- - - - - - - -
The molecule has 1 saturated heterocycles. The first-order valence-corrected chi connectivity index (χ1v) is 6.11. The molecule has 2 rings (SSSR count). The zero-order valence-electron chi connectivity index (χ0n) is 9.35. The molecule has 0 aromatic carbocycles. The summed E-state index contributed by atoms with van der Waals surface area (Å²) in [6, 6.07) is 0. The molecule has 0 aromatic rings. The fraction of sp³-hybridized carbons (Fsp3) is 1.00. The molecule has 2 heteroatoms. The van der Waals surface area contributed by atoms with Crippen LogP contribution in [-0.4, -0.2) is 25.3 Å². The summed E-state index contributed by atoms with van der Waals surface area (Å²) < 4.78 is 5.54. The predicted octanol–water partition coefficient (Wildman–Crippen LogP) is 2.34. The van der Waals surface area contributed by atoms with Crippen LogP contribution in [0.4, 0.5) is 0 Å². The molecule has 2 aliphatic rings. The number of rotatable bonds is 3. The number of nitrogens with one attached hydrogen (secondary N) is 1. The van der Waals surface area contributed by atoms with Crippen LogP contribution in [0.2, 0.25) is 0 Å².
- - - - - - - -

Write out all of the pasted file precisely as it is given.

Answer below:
The molecule has 1 saturated heterocycles. The first-order valence-corrected chi connectivity index (χ1v) is 6.11. The molecule has 2 rings (SSSR count). The zero-order valence-electron chi connectivity index (χ0n) is 9.35. The molecule has 0 aromatic carbocycles. The summed E-state index contributed by atoms with van der Waals surface area (Å²) in [6, 6.07) is 0. The molecule has 0 aromatic rings. The fraction of sp³-hybridized carbons (Fsp3) is 1.00. The molecule has 2 heteroatoms. The van der Waals surface area contributed by atoms with Crippen LogP contribution in [-0.4, -0.2) is 25.3 Å². The summed E-state index contributed by atoms with van der Waals surface area (Å²) < 4.78 is 5.54. The predicted octanol–water partition coefficient (Wildman–Crippen LogP) is 2.34. The van der Waals surface area contributed by atoms with Crippen LogP contribution in [0.4, 0.5) is 0 Å². The molecule has 2 aliphatic rings. The number of rotatable bonds is 3. The number of nitrogens with one attached hydrogen (secondary N) is 1. The van der Waals surface area contributed by atoms with Crippen LogP contribution in [0.2, 0.25) is 0 Å².